Report On: Anime North 2014

Sempai gonna notice the fuck out of you.

Anime North, a landmark event on a scale that’s hard to understand. Pushing the limits of the capacity of the Toronto Congress Center, the Doubletree International Plaza Hotel, the Sheraton, and the Radison. Pity and mercy on any convention May 22nd to 25th that dares to compete with Anime North, because Anime North has more to do, more to see, a spectacle even for people who don’t know Naruto from Death Note.

There are few events that Anime North doesn’t already have. There’s a casino night event, there’s Anime North Idol, there’s a masquerade, there’s both a rave and a J-pop dance and concerts. Panels, airing rooms, photo-shoots, gaming tournaments. The challenge for Anime North’s organization isn’t selecting which events to have – it has them all. The challenge is operating all those events at a scale to make them accessible. But they continually refine the system for a tighter experience, although there’s always a few bugs in the software. Did anybody attend the “John Happy” panel?

The regular layout of the Congress Centre was shuffled around so that the dealer’s room could reach a rare level of spaciousness (although still a few accommodation issues that need to be worked on since vendors were give almost random placement). Nominoichi, the flea-market style dealer’s room, was gigantic and the best place to find collections of YuGiOh cards, old magazines, and anything else a hoarder isn’t sure why they’ve been saving but are hoping to liquidate. The artists selling prints and posters in the artist’s alley have all learned the ins and outs of photo-shop. Plenty of things to quickly exhaust your funds on.

Anybody who ever cosplays is there in most elaborate cosplay. For some, cosplaying is the only reason to come out, and many are there just to see them. As expected, the most common outfit were Survey Corps characters from the popular Attack On Titan series (now on Netflix). Between “Frozen” and other Disney movies, My Little Pony, Mario and Zelda, and Sailor Moon, it felt like one out of eight girls was some kind of princess. Last year and at many other conventions, Homestuck cosplayers were an indistinguishable herd of black T-shirts, but this year the group improved their behaviour and outfits dramatically and wore some very colourful full body attire. And hundreds of people not in cosplay but still wanting to show their love of League Of Legends wore their spikey Rammus hats. Thankfully, there were only a few “L” cosplayers.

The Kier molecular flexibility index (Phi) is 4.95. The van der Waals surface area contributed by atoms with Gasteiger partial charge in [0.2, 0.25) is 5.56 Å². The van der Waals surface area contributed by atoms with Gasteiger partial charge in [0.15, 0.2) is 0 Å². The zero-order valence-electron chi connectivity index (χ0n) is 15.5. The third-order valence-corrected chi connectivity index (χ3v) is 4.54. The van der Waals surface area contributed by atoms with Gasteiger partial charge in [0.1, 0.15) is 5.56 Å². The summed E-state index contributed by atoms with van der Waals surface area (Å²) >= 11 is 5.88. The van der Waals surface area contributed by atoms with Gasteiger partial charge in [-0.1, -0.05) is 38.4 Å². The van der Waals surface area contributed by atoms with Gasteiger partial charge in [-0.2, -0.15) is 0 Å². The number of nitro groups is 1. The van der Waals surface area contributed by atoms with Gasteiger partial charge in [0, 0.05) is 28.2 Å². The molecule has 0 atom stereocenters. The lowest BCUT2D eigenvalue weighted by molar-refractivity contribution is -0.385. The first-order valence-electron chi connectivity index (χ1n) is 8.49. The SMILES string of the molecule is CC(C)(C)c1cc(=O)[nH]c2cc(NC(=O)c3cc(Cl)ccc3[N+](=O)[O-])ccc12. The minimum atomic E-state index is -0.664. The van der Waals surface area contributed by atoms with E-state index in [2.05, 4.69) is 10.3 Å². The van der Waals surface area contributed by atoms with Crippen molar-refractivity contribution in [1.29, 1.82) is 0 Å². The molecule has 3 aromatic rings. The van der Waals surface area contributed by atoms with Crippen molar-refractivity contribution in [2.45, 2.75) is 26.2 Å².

For tag-able versions of all these photos, check out TdotComic’s Facebook gallery for the event.



Of course it wouldn’t be Anime North if some people’s outfits weren’t going a bit into scandalous territory. A malfunctioning “Kill La Kill” cosplay left more visible than socially acceptable. Thankfully after the Emma Frost and Poison Ivy’s of last year, enough parents knew this really isn’t the convention to bring your children to. There’s a lot of other locals conventions which are smaller and perfect for familiars and don’t have a rave where empty rum bottles fall between dancer’s feet.

One new thing nobody expected were a few people who saw the crowd and took the opportunity to preach the saving power of our lord and saviour Jesus Christ. Their large signs made them easy to misinterpret as protesters against the Otaku lifestyle, but they actually were drawn only to the large crowd and had no particular opinion about Anime fans. I’m not sure they’re technique of Asking Really Loudly actually persuaded anybody to change their world views, but I still expect them at FanExpo. And fifty feet away from the preaching, a band played some funky tunes in the hot sun.

For years now Anime North’s focus on Japanese media has been severely diluted. While it’s still the best place to talk about shows that have aired in Japan but haven’t made their way to YTV or Teletoon yet, like Kill La Kill, it’s also has a ton of Teen Titans and Deadpools all over. This might upset the purists, but for every grumpy purists, there’s twenty five Avengers and the Avengers are a lot friendlier. And now that Avengers has been a household name for more than two years, the latest generation of fans have had time to learn their Comics History 101 and can carry conversations about the continuity of Hawkeye. This paragraph is mostly filler for formatting reasons.


Over ten years ago, Pokémon triggered the domestic boom in anime. Now all those fans have grown up and attained disposable adult income. “AN” is gigantic, exhausting, and colourful, Anime North is a good convention that could easily be the same every year, but instead they’re trying to improve it as the attendees get older. And after ten years, it feels like everybody is friends with half the people there (or awkward enemies). This familiarity is what makes Anime North more than just a fandom extravaganza, but an unmatched Canadian nerd community affair.

-Ryan Michael, May 301th 2014

The highlight of my convention was when I had a chance encounter with Brian Dobson and he did me a favor and used my phone to send a text to cheer up a friend of mine 200 killometers away, what a nice guy!

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